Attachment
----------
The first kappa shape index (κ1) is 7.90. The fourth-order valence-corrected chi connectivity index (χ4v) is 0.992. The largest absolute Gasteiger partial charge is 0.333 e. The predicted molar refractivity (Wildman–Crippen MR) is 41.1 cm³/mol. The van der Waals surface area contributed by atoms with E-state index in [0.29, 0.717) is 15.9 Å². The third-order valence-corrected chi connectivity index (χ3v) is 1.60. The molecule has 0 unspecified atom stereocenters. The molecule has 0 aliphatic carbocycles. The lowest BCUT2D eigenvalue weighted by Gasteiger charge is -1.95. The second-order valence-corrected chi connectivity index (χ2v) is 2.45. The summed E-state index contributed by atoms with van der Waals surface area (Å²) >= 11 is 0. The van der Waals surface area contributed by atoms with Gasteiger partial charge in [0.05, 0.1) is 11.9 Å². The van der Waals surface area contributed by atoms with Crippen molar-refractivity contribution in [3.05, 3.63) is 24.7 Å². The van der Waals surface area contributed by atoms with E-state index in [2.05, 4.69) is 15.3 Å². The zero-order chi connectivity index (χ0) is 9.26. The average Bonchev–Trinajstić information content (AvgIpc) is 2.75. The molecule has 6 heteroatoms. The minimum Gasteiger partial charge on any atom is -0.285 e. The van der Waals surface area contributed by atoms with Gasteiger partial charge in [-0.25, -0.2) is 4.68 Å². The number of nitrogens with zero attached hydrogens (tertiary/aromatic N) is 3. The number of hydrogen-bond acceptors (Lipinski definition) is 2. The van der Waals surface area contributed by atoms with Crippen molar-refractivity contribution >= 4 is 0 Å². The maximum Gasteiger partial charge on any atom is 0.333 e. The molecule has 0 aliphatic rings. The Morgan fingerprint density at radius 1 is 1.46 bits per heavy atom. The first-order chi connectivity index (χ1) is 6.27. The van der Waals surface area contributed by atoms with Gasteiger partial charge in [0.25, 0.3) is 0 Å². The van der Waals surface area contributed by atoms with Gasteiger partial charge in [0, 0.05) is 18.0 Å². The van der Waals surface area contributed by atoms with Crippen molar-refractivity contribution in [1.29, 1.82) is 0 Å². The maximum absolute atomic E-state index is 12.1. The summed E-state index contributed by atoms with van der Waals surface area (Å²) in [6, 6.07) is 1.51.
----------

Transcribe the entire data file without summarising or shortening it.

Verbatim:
The first kappa shape index (κ1) is 7.90. The fourth-order valence-corrected chi connectivity index (χ4v) is 0.992. The largest absolute Gasteiger partial charge is 0.333 e. The predicted molar refractivity (Wildman–Crippen MR) is 41.1 cm³/mol. The van der Waals surface area contributed by atoms with E-state index in [0.29, 0.717) is 15.9 Å². The third-order valence-corrected chi connectivity index (χ3v) is 1.60. The molecule has 0 unspecified atom stereocenters. The molecule has 0 aliphatic carbocycles. The lowest BCUT2D eigenvalue weighted by Gasteiger charge is -1.95. The second-order valence-corrected chi connectivity index (χ2v) is 2.45. The summed E-state index contributed by atoms with van der Waals surface area (Å²) >= 11 is 0. The van der Waals surface area contributed by atoms with Gasteiger partial charge in [0.05, 0.1) is 11.9 Å². The van der Waals surface area contributed by atoms with Crippen molar-refractivity contribution in [3.05, 3.63) is 24.7 Å². The van der Waals surface area contributed by atoms with E-state index in [2.05, 4.69) is 15.3 Å². The zero-order chi connectivity index (χ0) is 9.26. The average Bonchev–Trinajstić information content (AvgIpc) is 2.75. The molecule has 6 heteroatoms. The minimum Gasteiger partial charge on any atom is -0.285 e. The van der Waals surface area contributed by atoms with Gasteiger partial charge in [-0.25, -0.2) is 4.68 Å². The number of nitrogens with zero attached hydrogens (tertiary/aromatic N) is 3. The number of hydrogen-bond acceptors (Lipinski definition) is 2. The van der Waals surface area contributed by atoms with Crippen molar-refractivity contribution >= 4 is 0 Å². The maximum Gasteiger partial charge on any atom is 0.333 e. The molecule has 0 aliphatic rings. The Morgan fingerprint density at radius 1 is 1.46 bits per heavy atom. The first-order chi connectivity index (χ1) is 6.27. The van der Waals surface area contributed by atoms with Gasteiger partial charge in [0.25, 0.3) is 0 Å². The van der Waals surface area contributed by atoms with Gasteiger partial charge in [0, 0.05) is 18.0 Å². The van der Waals surface area contributed by atoms with Crippen molar-refractivity contribution in [1.29, 1.82) is 0 Å². The maximum absolute atomic E-state index is 12.1. The summed E-state index contributed by atoms with van der Waals surface area (Å²) in [6, 6.07) is 1.51.